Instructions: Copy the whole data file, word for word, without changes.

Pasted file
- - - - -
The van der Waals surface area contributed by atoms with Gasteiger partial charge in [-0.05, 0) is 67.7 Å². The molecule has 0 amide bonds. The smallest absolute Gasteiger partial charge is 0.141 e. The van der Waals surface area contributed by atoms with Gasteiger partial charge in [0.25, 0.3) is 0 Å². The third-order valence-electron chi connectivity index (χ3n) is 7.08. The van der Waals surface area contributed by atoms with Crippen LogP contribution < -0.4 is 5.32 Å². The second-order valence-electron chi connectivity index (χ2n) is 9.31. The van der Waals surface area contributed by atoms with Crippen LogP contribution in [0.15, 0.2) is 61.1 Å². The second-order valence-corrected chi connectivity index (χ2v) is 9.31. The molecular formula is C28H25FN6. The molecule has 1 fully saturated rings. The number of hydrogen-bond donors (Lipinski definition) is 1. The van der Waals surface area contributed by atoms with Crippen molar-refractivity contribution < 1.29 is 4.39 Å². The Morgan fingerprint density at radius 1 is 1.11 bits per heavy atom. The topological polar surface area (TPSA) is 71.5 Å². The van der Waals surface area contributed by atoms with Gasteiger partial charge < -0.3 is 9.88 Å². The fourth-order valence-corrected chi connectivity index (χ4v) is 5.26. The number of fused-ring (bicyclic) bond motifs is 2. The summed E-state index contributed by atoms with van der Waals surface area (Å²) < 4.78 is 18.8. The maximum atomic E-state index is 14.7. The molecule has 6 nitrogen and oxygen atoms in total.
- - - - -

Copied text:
The van der Waals surface area contributed by atoms with Gasteiger partial charge in [-0.05, 0) is 67.7 Å². The molecule has 0 amide bonds. The smallest absolute Gasteiger partial charge is 0.141 e. The van der Waals surface area contributed by atoms with Gasteiger partial charge in [0.25, 0.3) is 0 Å². The third-order valence-electron chi connectivity index (χ3n) is 7.08. The van der Waals surface area contributed by atoms with Crippen LogP contribution < -0.4 is 5.32 Å². The second-order valence-electron chi connectivity index (χ2n) is 9.31. The van der Waals surface area contributed by atoms with Crippen LogP contribution in [0.15, 0.2) is 61.1 Å². The second-order valence-corrected chi connectivity index (χ2v) is 9.31. The molecular formula is C28H25FN6. The molecule has 1 fully saturated rings. The number of hydrogen-bond donors (Lipinski definition) is 1. The van der Waals surface area contributed by atoms with Crippen molar-refractivity contribution < 1.29 is 4.39 Å². The Morgan fingerprint density at radius 1 is 1.11 bits per heavy atom. The topological polar surface area (TPSA) is 71.5 Å². The van der Waals surface area contributed by atoms with Gasteiger partial charge < -0.3 is 9.88 Å². The fourth-order valence-corrected chi connectivity index (χ4v) is 5.26. The number of fused-ring (bicyclic) bond motifs is 2. The summed E-state index contributed by atoms with van der Waals surface area (Å²) < 4.78 is 18.8. The maximum atomic E-state index is 14.7. The molecule has 6 nitrogen and oxygen atoms in total.